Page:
BINGE WATCHER: Unbreakable Kimmy Schmidt shines with playful tone


Matt McKinney is a senior journalism news major and writes ‘Binge Watcher’ for the Daily News. His views do not necessarily reflect those of the newspaper. Write to Matt at

Remember that part of “Elf” when Buddy is discovering his way around New York City, waving at somebody trying to get a cab and congratulating the coffee shop on the “world’s best cup of coffee?”

It’s adorable and hilarious at the same time.

Netflix’s “Unbreakable Kimmy Schmidt” is like that, but an entire season’s worth.

Ellie Kemper (Kelly Erin Hannon on “The Office”) stars as Kimmy Schmidt, one of four women recently released from being kidnapped and held in a bunker in Indiana, where she’s been for 15 years.

Schmidt decides to put the past behind her and start a new life in New York City.

Schmidt is – as the title suggests – unflappable and cheery, even in the most difficult times of her post-bunker life.

She quickly finds a roommate and a friend in Titus Andromedon (played by Tituss Burgess).

Kemper and Burgess have great chemistry as Andromedon (and the audience) aches to know the details of Schmidt’s kidnapping and bunker ordeal. Schmidt routinely refuses to tell him, instead wanting to move on to her new life. The details slowly reveal themselves as the show continues.

Andromedon is a “star on the rise,” as he calls himself. He’s an actor/singer/entertainer who commonly struggles to find respectable work, but Schmidt’s determination rubs off on him as the season continues.

Something Hoosiers will appreciate is how often the show makes fun of Indiana.

When Andromedon believes somebody in the show is gay, Schmidt quickly refutes his claim.

“He’s not gay,” she says. “Gay hasn’t even gotten to Indiana yet. There have been rumors in Ohio.”

However, the absolute best aspect of “Unbreakable Kimmy Schmidt” is its tone. Even in its most serious moments, it never loses its playfulness. The tone is set in the very beginning of each show – with the best TV intro sequence of all time.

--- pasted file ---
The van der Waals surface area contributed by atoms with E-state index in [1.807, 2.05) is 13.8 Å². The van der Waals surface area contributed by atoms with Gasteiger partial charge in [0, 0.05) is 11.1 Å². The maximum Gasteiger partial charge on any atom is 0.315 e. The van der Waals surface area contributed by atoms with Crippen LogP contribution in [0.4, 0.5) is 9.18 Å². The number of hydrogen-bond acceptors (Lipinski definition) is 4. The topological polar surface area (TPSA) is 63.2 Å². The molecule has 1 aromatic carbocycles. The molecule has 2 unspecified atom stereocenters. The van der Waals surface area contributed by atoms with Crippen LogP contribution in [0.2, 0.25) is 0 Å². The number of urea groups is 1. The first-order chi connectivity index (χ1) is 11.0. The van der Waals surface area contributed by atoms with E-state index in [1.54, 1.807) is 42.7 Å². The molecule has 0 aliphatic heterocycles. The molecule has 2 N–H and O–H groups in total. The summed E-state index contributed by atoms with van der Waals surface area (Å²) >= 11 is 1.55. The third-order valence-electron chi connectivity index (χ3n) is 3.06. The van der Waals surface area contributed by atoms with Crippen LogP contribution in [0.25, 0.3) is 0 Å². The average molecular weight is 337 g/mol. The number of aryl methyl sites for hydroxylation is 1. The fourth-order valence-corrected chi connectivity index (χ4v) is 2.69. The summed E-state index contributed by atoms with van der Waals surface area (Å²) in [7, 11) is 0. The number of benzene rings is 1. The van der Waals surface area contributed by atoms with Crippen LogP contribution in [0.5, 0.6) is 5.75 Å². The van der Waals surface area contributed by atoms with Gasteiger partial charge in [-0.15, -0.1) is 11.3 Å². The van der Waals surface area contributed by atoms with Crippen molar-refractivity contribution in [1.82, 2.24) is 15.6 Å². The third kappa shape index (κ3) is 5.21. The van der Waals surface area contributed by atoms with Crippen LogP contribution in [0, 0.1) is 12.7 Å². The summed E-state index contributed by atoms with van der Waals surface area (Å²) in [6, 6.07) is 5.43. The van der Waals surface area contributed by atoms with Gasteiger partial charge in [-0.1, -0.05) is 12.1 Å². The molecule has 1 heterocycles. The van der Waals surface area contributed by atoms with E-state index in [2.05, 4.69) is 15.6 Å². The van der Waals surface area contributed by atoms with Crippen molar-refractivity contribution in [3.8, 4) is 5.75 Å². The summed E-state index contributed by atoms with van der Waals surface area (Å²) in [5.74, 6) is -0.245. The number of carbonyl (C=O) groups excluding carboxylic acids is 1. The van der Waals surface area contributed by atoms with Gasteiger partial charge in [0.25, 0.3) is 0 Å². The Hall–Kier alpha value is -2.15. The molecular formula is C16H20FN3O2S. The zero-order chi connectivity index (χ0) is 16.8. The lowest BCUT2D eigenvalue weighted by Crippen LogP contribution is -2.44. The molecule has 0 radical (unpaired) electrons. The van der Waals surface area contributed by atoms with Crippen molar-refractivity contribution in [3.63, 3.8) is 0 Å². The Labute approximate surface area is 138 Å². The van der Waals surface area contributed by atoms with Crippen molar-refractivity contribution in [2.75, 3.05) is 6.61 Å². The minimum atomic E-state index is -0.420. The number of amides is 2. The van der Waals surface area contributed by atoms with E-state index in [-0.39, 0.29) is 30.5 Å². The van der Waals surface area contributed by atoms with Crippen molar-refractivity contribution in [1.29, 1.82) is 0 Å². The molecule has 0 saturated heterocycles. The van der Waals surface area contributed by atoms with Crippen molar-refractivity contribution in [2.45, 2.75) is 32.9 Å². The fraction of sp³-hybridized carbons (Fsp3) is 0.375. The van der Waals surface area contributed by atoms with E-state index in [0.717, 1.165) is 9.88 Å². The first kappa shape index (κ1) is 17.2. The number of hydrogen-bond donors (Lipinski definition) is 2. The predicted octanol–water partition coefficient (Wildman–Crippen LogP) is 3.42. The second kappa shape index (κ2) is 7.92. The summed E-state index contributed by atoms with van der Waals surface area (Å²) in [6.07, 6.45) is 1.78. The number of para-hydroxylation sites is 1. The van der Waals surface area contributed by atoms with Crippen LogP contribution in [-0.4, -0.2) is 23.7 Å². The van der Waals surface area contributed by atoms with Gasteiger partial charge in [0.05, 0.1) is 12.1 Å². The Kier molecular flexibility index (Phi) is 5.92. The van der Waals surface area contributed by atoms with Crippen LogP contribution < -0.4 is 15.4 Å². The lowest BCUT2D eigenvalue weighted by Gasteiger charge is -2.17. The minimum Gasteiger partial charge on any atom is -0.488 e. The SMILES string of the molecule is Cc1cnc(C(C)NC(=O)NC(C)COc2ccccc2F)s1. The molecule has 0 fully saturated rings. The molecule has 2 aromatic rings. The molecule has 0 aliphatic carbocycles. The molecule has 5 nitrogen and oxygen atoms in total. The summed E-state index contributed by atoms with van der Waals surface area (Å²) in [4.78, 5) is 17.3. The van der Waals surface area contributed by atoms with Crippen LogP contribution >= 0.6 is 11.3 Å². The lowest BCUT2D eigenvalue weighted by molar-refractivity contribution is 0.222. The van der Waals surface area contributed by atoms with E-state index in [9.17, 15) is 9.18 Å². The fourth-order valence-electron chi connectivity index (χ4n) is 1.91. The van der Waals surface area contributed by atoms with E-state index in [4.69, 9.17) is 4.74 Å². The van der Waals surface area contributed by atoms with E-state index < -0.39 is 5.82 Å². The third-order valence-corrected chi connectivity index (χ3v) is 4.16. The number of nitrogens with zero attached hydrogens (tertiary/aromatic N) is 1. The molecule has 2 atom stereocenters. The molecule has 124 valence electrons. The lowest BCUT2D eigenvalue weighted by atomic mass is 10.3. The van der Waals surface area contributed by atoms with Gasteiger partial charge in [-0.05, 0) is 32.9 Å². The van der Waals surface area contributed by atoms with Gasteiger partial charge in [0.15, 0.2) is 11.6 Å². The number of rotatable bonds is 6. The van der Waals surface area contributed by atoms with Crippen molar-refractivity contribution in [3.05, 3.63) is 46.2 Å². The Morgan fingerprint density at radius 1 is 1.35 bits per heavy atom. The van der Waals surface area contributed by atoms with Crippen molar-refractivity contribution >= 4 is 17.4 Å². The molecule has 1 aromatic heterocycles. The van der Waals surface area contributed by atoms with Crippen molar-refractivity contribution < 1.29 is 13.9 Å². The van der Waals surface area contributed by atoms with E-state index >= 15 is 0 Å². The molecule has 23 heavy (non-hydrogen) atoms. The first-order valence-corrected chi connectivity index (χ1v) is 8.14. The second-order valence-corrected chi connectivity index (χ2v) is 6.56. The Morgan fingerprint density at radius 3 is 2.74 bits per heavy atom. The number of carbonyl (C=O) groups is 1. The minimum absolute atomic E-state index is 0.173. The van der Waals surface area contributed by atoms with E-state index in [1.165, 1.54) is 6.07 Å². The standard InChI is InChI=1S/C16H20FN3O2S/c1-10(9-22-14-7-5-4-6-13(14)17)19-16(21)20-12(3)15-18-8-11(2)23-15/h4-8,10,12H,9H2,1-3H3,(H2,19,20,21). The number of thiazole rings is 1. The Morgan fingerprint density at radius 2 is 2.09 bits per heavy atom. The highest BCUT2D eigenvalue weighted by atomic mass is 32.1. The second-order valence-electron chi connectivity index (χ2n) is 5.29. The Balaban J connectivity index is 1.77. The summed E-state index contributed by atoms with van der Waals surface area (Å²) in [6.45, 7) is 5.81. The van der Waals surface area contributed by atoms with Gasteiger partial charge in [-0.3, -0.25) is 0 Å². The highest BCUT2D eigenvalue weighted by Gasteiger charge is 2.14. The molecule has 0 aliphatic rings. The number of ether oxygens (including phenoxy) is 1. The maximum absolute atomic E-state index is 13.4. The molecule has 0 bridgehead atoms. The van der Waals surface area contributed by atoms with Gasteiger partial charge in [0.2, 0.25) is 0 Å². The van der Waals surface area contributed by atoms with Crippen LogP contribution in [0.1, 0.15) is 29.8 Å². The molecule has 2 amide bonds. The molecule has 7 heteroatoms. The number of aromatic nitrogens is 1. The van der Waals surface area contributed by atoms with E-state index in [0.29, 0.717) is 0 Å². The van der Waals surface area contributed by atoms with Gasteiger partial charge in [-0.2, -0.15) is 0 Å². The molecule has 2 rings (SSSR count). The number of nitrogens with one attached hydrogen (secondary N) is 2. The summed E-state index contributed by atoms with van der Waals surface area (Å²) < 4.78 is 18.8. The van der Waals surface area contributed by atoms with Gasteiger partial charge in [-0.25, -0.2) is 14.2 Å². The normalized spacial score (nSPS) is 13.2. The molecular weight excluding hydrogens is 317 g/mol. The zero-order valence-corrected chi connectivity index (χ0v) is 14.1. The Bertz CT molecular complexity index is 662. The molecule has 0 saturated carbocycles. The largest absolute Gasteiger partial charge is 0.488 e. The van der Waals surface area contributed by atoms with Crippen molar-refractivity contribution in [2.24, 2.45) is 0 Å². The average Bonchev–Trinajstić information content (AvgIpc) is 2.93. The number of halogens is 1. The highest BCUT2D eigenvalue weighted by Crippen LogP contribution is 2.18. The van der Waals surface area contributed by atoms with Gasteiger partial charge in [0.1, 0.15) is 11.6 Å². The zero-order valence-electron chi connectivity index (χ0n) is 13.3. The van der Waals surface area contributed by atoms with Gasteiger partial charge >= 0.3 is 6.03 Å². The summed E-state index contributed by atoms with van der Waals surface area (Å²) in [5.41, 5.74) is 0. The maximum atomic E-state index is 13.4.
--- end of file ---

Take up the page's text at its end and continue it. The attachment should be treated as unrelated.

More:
A clear parody of other viral auto-tuned news interviews like “Hide your kids, hide your wife,” “Dead giveaway” and “Ain’t nobody got time for that,” the intro song is as catchy as they come. I’ve routinely found myself quietly singing it to myself. “Uuuuuunbreakable …”

Writers and executive producers Tina Fey and Robert Carlock worked together on “Saturday Night Live” and “30 Rock,” and the SNL roots are very clear. A lot of the jokes, especially the more absurd or satirical, feel like they’ve been ripped directly out of a SNL episode.

Matt McKinney

The tone of "Unbreakable Kimmy Schmidt" is best exemplified in a hilarious scene where Andromedon wants to take $2 out of an ATM. He goes through his process to remember his pin – his grandmother’s birthday – out loud. “January 2nd, 1934,” he says, before entering 1-2-3-4. He commends himself afterward by saying, “Great pin, Titus.”

Andromedon then sees he will be charged $3 for taking the last $2 out of his account. After a little thought, he decides to go ahead with the transaction. Instead of denying him or spitting out his money, the machine spits out a “negative one dollar” bill.

The show is also full of made-up phrases that are sure to stick around for awhile, hopefully as the show continues for many seasons, such as “Troll the respawn, Jeremy” and “Hashbrown: No filter.”

The show was originally supposed to air on NBC, but the network was worried about when it was airing and not having a show to launch with it, according to a article. Netflix swooped in and bought it from NBC, guaranteeing the show to stream for two seasons.

NBC executives must be kicking themselves for letting such a gold mine show fall out of its grasp.

Rating: 5/5


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